The first step is to talk to the teacher. Most people who become teachers do so because they find it rewarding to help children learn. Your child's teacher is probably more than willing to help. You and the teacher need to be teamates with the common goal of helping your child learn.

When speaking with the teacher, ask the teacher what he or she thinks may be causing the learning problem. Does the teacher's suggestion make any sense? Can you offer information to clarify the nature of the problem, or to suggest that the teacher's information is incomplete?

Once both you and the teacher agree on the problem (which often takes just a few minutes) then you can spend some time working on solutions. Perhaps you need to help your child with certain kinds of extra homework. Perhaps the teacher needs to move your child's desk to another part of the classroom. Remember, when speaking with the teacher, that although you know your child better than anyone else does, the teacher knows an awful lot about children of your child's age. You can both learn from each other.

If you think the teacher isn't willing to help, which does happen occasionally, then your next step is to speak with the principal. At that point you'll need either to work with the principal to improve the teacher's attitude and/or skills, or else pull your child out of that class and into another one.

If the principal isn't willing to help (which happens occasionally) then write a careful letter about the situation and send it to the teacher, the principal, the district superintendent, and the school board. (In the case of a private school, send it to the trustees.)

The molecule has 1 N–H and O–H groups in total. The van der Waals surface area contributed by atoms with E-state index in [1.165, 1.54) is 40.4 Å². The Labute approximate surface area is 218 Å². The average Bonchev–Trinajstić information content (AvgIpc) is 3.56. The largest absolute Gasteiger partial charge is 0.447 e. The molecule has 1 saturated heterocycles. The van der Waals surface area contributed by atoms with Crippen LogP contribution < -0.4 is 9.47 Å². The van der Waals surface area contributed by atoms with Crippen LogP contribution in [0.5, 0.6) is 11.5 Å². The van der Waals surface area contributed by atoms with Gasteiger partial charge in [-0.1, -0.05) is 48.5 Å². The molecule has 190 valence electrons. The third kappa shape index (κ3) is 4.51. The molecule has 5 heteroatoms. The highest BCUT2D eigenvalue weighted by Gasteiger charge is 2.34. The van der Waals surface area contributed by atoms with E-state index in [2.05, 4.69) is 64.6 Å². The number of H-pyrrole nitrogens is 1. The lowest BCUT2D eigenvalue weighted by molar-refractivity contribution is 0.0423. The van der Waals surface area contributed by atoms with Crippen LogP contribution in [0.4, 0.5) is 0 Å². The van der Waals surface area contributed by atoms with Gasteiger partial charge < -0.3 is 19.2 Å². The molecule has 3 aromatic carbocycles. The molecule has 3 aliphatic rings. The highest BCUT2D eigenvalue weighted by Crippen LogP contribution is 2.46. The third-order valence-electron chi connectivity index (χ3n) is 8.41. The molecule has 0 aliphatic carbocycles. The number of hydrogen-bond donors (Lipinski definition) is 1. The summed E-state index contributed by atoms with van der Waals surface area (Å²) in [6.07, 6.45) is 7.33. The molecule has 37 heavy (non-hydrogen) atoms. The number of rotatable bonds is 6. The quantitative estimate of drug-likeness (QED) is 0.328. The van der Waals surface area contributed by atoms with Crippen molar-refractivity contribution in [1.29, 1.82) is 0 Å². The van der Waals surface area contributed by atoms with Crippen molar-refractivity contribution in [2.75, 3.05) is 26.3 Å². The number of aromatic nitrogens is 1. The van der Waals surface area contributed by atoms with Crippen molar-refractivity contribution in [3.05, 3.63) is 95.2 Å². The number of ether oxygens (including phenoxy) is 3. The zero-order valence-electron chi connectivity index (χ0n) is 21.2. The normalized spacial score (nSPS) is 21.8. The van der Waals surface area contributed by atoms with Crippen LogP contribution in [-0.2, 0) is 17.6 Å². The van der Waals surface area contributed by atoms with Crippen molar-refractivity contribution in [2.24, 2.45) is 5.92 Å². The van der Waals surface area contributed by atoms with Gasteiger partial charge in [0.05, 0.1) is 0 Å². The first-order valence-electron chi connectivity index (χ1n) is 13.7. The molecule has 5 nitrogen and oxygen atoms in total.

Fortunately, most teachers are, in fact, both willing and able to help you and your child. If you disagree with the solution the teacher suggests, you might try it anyway; solving educational problems is what teachers do for a living, and most of them are pretty good at it, given a chance. If the solution fails after giving it a fair try (say, of a week or two) then there probably hasn't been much harm done, and you can try something else.

What can I do to help my child learn to read?

For most children, being read to, learning phonics, and then practicing reading, will be sufficient to teach them to read. Here's why reading to your child helps your child learn to read. There's a wonderful web page, sponsored by the US Department of Education, that gives more detailed tips for parents interested in Helping Your Child Learn to Read.

What can I read to learn about education reform?

An excellent history of education reform is a book by David Tyack and Larry Cuban called Tinkering Toward Utopia: A Century of Public School Reform. It discusses institutional trends in the schools, philosophical trends in reform movements, changes in society, and how the three interact to impac the public education system. The book is firmly grounded in primary sources of opinion and data, and includes excellent endnotes. It is of interest not only to the historian, but to the modern reformer who wishes to review his or her own thoughts in the broader context. The book was published by the Harvard University Press in 1995. It's ISBN number is 0-674-89282-8.